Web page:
Behavioural despair test

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The behavioural despair test (or Porsolt forced swimming test) is a test, centered on a rodent's response to the threat of drowning, whose result has been interpreted as measuring susceptibility to negative mood. It is commonly used to measure the effectiveness of antidepressants,[1] although significant criticisms of its interpretation have been made.[2]

Method[edit]

Animals are subjected to two trials during which they are forced to swim in an acrylic glass cylinder filled with water, and from which they cannot escape. The first trial lasts 15 minutes. Then, after 24-hours, a second trial is performed that lasts 5 minutes. The time that the test animal spends in the second trial without making any movements beyond those required to keep its head above water[3] is measured. This immobility time is decreased by various types of antidepressants and also by electroconvulsive shock.[4] Another common variant of this behavioral test specifically used for mice is conducted only for one trial and lasts six minutes.[5] Modern implementations of the test score swimming and climbing behaviours separately, because swimming behaviour has been shown to be increased by selective serotonin reuptake inhibitors, while climbing behaviour is increased by selective norepinephrine reuptake inhibitors such as desipramine and maprotiline.[6]

Controversy in interpretation[edit]

Classically, immobility in the second test has been interpreted as a behavioral correlate of negative mood, representing a kind of hopelessness in the animal. Rodents given antidepressants swim harder and longer than controls (which forms the basis for claims of the test's validity).[7] However, there is some debate between scientists whether increased immobility instead demonstrates learning or habituation, and would therefore be a positive behavioral adaptation:[8] the animal is less fearful because it is now familiar with the environment of the test. This interpretation is supported by the fact that even rats who are first put into a container from which they can escape (and therefore do not experience despair) show reduced mobility in the second test.[9]

The term "behavioral despair test" bears an anthropomorphic connotation and is a somewhat subjective description as it is uncertain whether the test reliably gauges mood or despair. Strictly speaking, the descriptive term "forced swimming test" is preferred by researchers.[8] The use of forced swimming tests is criticised by animal rights groups, notably PETA[10].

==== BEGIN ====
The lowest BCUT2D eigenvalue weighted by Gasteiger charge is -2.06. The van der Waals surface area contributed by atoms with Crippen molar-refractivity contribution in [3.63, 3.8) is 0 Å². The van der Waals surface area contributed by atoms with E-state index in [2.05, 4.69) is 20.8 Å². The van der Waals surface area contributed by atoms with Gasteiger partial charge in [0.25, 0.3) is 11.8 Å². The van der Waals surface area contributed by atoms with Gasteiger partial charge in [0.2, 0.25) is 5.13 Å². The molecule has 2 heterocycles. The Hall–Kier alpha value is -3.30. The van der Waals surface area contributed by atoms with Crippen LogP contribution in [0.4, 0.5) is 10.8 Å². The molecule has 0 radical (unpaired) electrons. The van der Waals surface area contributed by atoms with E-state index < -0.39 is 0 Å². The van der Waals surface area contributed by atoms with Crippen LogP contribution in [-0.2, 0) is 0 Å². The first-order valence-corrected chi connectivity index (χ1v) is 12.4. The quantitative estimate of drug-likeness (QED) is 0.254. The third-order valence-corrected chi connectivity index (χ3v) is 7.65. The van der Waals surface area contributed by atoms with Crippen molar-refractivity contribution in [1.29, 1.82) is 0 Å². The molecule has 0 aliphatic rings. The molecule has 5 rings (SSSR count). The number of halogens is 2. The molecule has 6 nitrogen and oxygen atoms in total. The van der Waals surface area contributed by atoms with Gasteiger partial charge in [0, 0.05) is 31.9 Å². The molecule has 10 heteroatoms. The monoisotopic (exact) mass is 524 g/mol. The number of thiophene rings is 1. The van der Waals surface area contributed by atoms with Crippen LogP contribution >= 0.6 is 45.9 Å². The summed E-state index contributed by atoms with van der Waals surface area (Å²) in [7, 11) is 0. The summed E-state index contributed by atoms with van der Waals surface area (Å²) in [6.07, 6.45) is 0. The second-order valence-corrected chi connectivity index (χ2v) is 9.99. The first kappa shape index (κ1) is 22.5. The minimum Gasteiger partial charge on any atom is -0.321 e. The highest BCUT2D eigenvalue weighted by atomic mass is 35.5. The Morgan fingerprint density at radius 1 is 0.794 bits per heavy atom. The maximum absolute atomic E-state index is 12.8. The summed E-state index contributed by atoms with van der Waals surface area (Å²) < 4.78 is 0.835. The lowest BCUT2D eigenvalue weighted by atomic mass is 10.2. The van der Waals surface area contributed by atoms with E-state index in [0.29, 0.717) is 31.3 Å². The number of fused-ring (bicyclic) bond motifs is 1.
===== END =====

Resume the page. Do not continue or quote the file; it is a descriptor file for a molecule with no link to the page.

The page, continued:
See also[edit]

References[edit]

  1. ^ Petit-Demouliere, B; Chenu, F; Bourin, M (January 2005). "Forced swimming test in mice: a review of antidepressant activity". Psychopharmacology. 177 (3): 245–55. doi:10.1007/s00213-004-2048-7. PMID 15609067. 
  2. ^ Borsini, Franco; Volterra, Giovanna; Meli, Alberto (1986). "Does the behavioral "despair" test measure "despair"?". Physiology & Behavior. 38 (3): 385–386. doi:10.1016/0031-9384(86)90110-1. 
  3. ^ Porsolt, RD; Le Pichon, M; Jalfre, M (21 April 1977). "Depression: a new animal model sensitive to antidepressant treatments". Nature. 266 (5604): 730–2. doi:10.1038/266730a0. PMID 559941. 
  4. ^ Porsolt, RD; Bertin, A; Jalfre, M (October 1977). "Behavioral despair in mice: a primary screening test for antidepressants". Archives Internationales de Pharmacodynamie et de Thérapie. 229 (2): 327–36. PMID 596982. 
  5. ^ Can, A.; et, al. (2012). "The Mouse Forced Swim Test". Journal of Visualized Experiments. 59 (3638): e3638. doi:10.3791/3638. PMC 3353513Freely accessible. PMID 22314943. 
  6. ^ Detke, MJ; Rickels, M; Lucki, I (September 1995). "Active behaviors in the rat forced swimming test differentially produced by serotonergic and noradrenergic antidepressants". Psychopharmacology. 121 (1): 66–72. doi:10.1007/bf02245592. PMID 8539342. 
  7. ^ "Porsolt Forced Swim Test — Penn State University". Research.psu.edu. 2013-04-29. Retrieved 2014-03-24. 
  8. ^ a b Borsini, F; Meli, A (1988). "Is the forced swimming test a suitable model for revealing antidepressant activity?". Psychopharmacology. 94 (2): 147–60. doi:10.1007/bf00176837. PMID 3127840. 
  9. ^ O'Neill, KA; Valentino, D (12 March 1982). "Escapability and generalization: effect on 'behavioral despair'". European Journal of Pharmacology. 78 (3): 379–80. doi:10.1016/0014-2999(82)90043-7. PMID 7067732. 
  10. ^ "Mice and Rats in Laboratories". PETA. Retrieved 2016-11-02.